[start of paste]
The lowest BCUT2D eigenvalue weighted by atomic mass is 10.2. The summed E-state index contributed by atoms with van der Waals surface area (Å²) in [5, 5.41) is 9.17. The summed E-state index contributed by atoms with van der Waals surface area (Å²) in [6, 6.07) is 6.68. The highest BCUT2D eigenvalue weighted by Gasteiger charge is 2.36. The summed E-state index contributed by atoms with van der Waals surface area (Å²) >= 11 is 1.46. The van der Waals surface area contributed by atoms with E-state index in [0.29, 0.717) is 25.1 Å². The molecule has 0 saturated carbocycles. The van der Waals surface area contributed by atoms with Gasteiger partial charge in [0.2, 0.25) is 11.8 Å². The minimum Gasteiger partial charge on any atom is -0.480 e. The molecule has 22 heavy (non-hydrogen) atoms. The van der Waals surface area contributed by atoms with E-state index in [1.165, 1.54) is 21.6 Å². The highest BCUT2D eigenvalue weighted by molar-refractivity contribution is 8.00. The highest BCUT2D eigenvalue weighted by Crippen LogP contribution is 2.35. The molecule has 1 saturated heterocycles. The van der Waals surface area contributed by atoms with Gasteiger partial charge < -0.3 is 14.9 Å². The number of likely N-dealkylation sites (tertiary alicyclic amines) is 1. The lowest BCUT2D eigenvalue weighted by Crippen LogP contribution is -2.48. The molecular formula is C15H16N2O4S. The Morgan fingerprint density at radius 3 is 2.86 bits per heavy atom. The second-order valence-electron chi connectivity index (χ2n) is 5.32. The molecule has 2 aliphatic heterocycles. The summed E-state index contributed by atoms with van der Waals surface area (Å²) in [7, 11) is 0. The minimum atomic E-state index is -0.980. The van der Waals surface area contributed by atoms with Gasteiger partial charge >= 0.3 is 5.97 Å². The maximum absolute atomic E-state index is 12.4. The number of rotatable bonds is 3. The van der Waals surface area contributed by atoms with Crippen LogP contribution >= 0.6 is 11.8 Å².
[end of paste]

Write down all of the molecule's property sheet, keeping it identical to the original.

The lowest BCUT2D eigenvalue weighted by atomic mass is 10.2. The summed E-state index contributed by atoms with van der Waals surface area (Å²) in [5, 5.41) is 9.17. The summed E-state index contributed by atoms with van der Waals surface area (Å²) in [6, 6.07) is 6.68. The highest BCUT2D eigenvalue weighted by Gasteiger charge is 2.36. The summed E-state index contributed by atoms with van der Waals surface area (Å²) >= 11 is 1.46. The van der Waals surface area contributed by atoms with E-state index in [0.29, 0.717) is 25.1 Å². The molecule has 0 saturated carbocycles. The van der Waals surface area contributed by atoms with Gasteiger partial charge in [0.2, 0.25) is 11.8 Å². The minimum Gasteiger partial charge on any atom is -0.480 e. The molecule has 22 heavy (non-hydrogen) atoms. The van der Waals surface area contributed by atoms with E-state index in [1.165, 1.54) is 21.6 Å². The highest BCUT2D eigenvalue weighted by molar-refractivity contribution is 8.00. The highest BCUT2D eigenvalue weighted by Crippen LogP contribution is 2.35. The molecule has 1 saturated heterocycles. The van der Waals surface area contributed by atoms with Gasteiger partial charge < -0.3 is 14.9 Å². The number of likely N-dealkylation sites (tertiary alicyclic amines) is 1. The lowest BCUT2D eigenvalue weighted by Crippen LogP contribution is -2.48. The molecular formula is C15H16N2O4S. The Morgan fingerprint density at radius 3 is 2.86 bits per heavy atom. The second-order valence-electron chi connectivity index (χ2n) is 5.32. The molecule has 2 aliphatic heterocycles. The summed E-state index contributed by atoms with van der Waals surface area (Å²) in [7, 11) is 0. The minimum atomic E-state index is -0.980. The van der Waals surface area contributed by atoms with Gasteiger partial charge >= 0.3 is 5.97 Å². The maximum absolute atomic E-state index is 12.4. The number of rotatable bonds is 3. The van der Waals surface area contributed by atoms with Crippen LogP contribution >= 0.6 is 11.8 Å².